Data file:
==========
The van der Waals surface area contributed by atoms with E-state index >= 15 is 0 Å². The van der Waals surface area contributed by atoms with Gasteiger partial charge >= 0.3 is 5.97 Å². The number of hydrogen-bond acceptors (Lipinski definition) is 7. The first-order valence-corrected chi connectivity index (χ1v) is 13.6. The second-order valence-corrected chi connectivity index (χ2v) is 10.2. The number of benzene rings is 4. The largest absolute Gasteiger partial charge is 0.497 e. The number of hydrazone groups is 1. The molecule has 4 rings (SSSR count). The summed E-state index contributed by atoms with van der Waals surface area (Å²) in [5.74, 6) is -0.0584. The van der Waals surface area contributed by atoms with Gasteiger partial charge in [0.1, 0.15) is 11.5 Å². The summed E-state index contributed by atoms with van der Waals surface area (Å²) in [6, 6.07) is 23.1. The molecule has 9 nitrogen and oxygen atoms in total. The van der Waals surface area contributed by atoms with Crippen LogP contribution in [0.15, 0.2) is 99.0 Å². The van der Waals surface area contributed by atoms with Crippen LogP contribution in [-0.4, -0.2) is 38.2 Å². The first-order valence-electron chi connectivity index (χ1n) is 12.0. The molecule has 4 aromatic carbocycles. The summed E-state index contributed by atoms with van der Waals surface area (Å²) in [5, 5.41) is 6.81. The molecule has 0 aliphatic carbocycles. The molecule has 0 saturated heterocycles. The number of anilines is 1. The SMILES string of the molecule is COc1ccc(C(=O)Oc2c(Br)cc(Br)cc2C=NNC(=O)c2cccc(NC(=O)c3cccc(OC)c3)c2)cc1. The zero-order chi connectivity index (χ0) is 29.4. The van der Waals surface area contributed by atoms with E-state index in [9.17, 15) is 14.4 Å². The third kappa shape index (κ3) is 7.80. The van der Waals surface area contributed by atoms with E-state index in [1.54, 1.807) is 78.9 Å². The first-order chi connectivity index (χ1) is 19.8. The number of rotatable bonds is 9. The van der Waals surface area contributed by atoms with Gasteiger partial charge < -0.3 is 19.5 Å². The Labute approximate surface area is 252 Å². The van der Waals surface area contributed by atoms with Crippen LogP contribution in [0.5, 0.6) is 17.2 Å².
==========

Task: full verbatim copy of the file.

The van der Waals surface area contributed by atoms with E-state index >= 15 is 0 Å². The van der Waals surface area contributed by atoms with Gasteiger partial charge >= 0.3 is 5.97 Å². The number of hydrogen-bond acceptors (Lipinski definition) is 7. The first-order valence-corrected chi connectivity index (χ1v) is 13.6. The second-order valence-corrected chi connectivity index (χ2v) is 10.2. The number of benzene rings is 4. The largest absolute Gasteiger partial charge is 0.497 e. The number of hydrazone groups is 1. The molecule has 4 rings (SSSR count). The summed E-state index contributed by atoms with van der Waals surface area (Å²) in [5.74, 6) is -0.0584. The van der Waals surface area contributed by atoms with Gasteiger partial charge in [0.1, 0.15) is 11.5 Å². The summed E-state index contributed by atoms with van der Waals surface area (Å²) in [6, 6.07) is 23.1. The molecule has 9 nitrogen and oxygen atoms in total. The van der Waals surface area contributed by atoms with Crippen LogP contribution in [0.15, 0.2) is 99.0 Å². The van der Waals surface area contributed by atoms with Crippen LogP contribution in [-0.4, -0.2) is 38.2 Å². The first-order valence-electron chi connectivity index (χ1n) is 12.0. The molecule has 4 aromatic carbocycles. The summed E-state index contributed by atoms with van der Waals surface area (Å²) in [5, 5.41) is 6.81. The molecule has 0 aliphatic carbocycles. The molecule has 0 saturated heterocycles. The number of anilines is 1. The SMILES string of the molecule is COc1ccc(C(=O)Oc2c(Br)cc(Br)cc2C=NNC(=O)c2cccc(NC(=O)c3cccc(OC)c3)c2)cc1. The zero-order chi connectivity index (χ0) is 29.4. The van der Waals surface area contributed by atoms with E-state index in [9.17, 15) is 14.4 Å². The third kappa shape index (κ3) is 7.80. The van der Waals surface area contributed by atoms with E-state index in [1.54, 1.807) is 78.9 Å². The first-order chi connectivity index (χ1) is 19.8. The number of rotatable bonds is 9. The van der Waals surface area contributed by atoms with Gasteiger partial charge < -0.3 is 19.5 Å². The Labute approximate surface area is 252 Å². The van der Waals surface area contributed by atoms with Crippen LogP contribution in [0.5, 0.6) is 17.2 Å².